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Mercantile All-in-one Loans, Inc. v. Menna

OPINION FILED AUGUST 22, 1978.

MERCANTILE ALL-IN-ONE LOANS, INC., PLAINTIFF-APPELLANT,

v.

ALBERT MENNA ET AL., DEFENDANTS-PETITIONERS-APPELLEES. — (FRANK SKACH ET AL., RESPONDENTS-APPELLANTS.)



APPEAL from the Circuit Court of Cook County; the Hon. WALTER P. DAHL and the Hon. RAYMOND K. BERG, Judges, presiding.

MR. JUSTICE DOWNING DELIVERED THE OPINION OF THE COURT:

This is an appeal pursuant to Supreme Court Rule 304(b)(3) (Ill. Rev. Stat. 1975, ch. 110A, par. 304(b)(3)) from the vacating of a decree of foreclosure and sale under the provisions of section 72 of the Civil Practice Act (Ill. Rev. Stat. 1975, ch. 110, par. 72). The issues presented on appeal are: (1) whether the court erred in finding the affidavit for service by publication defective on its face, thus depriving the court of jurisdiction over the defendants and rendering the decree of foreclosure and sale void; (2) whether the court erred in ordering the sale to third party purchasers vacated and set aside; and (3) whether the court erred in its denial of a motion for an evidentiary hearing on the factual issues raised by the pleadings.

On July 3, 1974, Mercantile All-In-One Loans, Inc. (hereinafter plaintiff) filed suit in the circuit court of Cook County to foreclose a second mortgage and sell certain property in Glenview, Illinois, naming Albert and Ann Menna (hereinafter defendants) as defendants. *fn1

Summons was issued on July 5, 1974, and was placed with the sheriff of Cook County for service on July 8, 1974.

On July 19, 1974, the summons was returned, stamped "not found," and noted as follows:

"Unable to contact after several attempts — Will not answer the door — 2 cars in drive — 73 Buick Electra G54671 and 73 or 74 Pont G54670."

On July 31, 1974, an affidavit for service by publication was filed. This affidavit was executed by plaintiff's attorney and was notarized on July 8, 1974. The words "Unknown Owners" were printed in black ink and the affidavit was signed in black ink by plaintiff's attorney. All other writing on the affidavit was in blue ink and recited that upon diligent inquiry, the place of residence of defendants, Albert and Ann Menna, could not be ascertained. It listed their last known place of residence as 1912 Robin Crest Lane, Glenview, Illinois.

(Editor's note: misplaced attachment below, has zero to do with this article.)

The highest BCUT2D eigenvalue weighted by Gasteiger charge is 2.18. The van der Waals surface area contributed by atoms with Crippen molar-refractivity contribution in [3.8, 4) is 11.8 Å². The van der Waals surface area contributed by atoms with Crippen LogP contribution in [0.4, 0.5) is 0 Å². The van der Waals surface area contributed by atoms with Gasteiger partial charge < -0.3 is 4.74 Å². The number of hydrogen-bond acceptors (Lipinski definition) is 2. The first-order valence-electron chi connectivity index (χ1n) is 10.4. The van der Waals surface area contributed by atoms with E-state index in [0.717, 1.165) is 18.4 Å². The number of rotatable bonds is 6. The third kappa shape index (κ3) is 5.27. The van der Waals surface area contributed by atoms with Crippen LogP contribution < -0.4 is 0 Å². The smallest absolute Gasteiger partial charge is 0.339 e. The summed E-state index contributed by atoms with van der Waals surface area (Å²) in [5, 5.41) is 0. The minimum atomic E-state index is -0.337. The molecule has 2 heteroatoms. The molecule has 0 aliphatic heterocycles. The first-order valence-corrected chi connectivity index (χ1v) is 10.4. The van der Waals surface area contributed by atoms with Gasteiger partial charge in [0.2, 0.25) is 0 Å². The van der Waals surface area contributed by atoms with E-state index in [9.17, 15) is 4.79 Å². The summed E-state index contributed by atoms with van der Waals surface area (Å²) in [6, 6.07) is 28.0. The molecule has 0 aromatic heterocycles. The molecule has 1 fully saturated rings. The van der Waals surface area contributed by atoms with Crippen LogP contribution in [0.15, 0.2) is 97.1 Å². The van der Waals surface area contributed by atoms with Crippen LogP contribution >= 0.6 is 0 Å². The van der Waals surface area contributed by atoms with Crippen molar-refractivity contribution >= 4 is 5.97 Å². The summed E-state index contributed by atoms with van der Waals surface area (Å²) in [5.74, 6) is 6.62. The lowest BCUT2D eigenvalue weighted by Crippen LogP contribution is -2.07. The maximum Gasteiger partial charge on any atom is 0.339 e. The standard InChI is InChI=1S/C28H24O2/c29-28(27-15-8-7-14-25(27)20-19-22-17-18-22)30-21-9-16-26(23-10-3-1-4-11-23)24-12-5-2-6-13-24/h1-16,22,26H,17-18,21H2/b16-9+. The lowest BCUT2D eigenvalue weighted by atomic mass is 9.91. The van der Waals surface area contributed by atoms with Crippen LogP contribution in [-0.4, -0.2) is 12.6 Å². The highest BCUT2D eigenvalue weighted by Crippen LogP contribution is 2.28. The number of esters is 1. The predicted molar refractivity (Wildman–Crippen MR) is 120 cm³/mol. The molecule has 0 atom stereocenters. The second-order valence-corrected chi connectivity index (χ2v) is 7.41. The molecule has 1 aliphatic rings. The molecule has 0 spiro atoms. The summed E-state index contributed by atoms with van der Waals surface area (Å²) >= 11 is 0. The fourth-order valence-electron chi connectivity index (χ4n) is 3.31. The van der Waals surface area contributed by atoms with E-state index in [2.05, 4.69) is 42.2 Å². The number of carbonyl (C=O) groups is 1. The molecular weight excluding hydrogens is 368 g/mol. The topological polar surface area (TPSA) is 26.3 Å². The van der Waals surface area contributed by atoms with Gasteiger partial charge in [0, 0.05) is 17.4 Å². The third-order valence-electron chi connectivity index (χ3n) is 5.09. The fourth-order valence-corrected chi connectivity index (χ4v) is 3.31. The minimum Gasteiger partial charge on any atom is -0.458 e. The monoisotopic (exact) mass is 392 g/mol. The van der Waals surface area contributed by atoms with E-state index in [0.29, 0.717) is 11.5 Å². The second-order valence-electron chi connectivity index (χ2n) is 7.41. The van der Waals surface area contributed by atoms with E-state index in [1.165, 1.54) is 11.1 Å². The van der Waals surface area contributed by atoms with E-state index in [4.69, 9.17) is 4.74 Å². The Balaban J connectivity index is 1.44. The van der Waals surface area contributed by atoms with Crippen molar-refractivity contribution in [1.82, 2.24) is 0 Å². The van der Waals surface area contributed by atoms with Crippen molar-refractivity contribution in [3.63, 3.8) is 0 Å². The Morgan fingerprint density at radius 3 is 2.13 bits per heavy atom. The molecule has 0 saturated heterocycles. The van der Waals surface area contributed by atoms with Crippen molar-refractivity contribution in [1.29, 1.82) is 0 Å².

On August 14, 1974, a copy of the publication notice as it appeared in the Chicago Daily Law Bulletin on August 5, August 12, and August 19, 1974, was mailed by the clerk of the circuit court of Cook County to defendants, and the clerk's certificate of mailing this notice to defendants was filed with the court. This notice was never returned by the United States Post Office.

Upon failure of defendants to appear or plead, an order of default was entered on September 11, 1974. On the same date, the trial court entered a decree of foreclosure wherein it found the defendants were served by publication notice in a manner and form as required by law, that the court had jurisdiction of the subject matter and of the parties, and that the total amount due plaintiff was $4,914.12.

Pursuant to the decree, a sheriff's sale was held on October 15, 1974, at which Frank Skach and Paul B. Javaras (hereinafter respondents) purchased the subject property for $5,112. Notice of this sale had been published in the Chicago Daily Law Bulletin. The sheriff's report of sale and distribution was approved by the court on October 16, 1974.

No redemption having been made within the time prescribed in the foreclosure decree, a sheriff's deed to the property was issued to respondents. Subsequently, on October 14, 1975, the registrar of titles of Cook County issued an owner's duplicate certificate of title to respondents.

On November 17, 1975, defendants filed a petition to vacate the decree of foreclosure and sale pursuant to section 72 of the Civil Practice Act. (Ill. Rev. Stat. 1975, ch. 110, par. 72.) Both plaintiff and respondents filed motions to dismiss.

On March 24, 1976, defendants filed an amended section 72 petition which alleged that they had no knowledge of the foreclosure proceedings until October 27, 1975, when they received a notice of respondents' petition for a writ of assistance; that plaintiff attempted personal service on defendants only once on July 19, 1974, which showed a lack of due diligence; that at the time the decree was entered, defendant Albert Menna was under a mental disability which was unknown to the court but was known or should have been known to plaintiff since some of the payments on the note came from a disability insurance policy; that plaintiff tried to hide the foreclosure proceedings from defendants by failing to join or inform First Federal Savings and Loan Association, the holder of the first mortgage, of the proceedings, and by failing to inform defendants of the proceeding when plaintiff talked to defendant Ann Menna on the telephone in May 1974; that it was unknown to the court that defendants' equity in the subject property was in excess of $50,000, and thus the sale to respondents for $5,112 was grossly inadequate; and that defendants had tendered respondents the amount they had paid plus interest. *fn2

On April 14, 1976, respondents filed a motion to dismiss defendants' amended petition relying on section 72(5) which protects the rights of third-party purchasers, not parties to the original action, who purchased property in reliance upon a court decree unless a lack of jurisdiction ...


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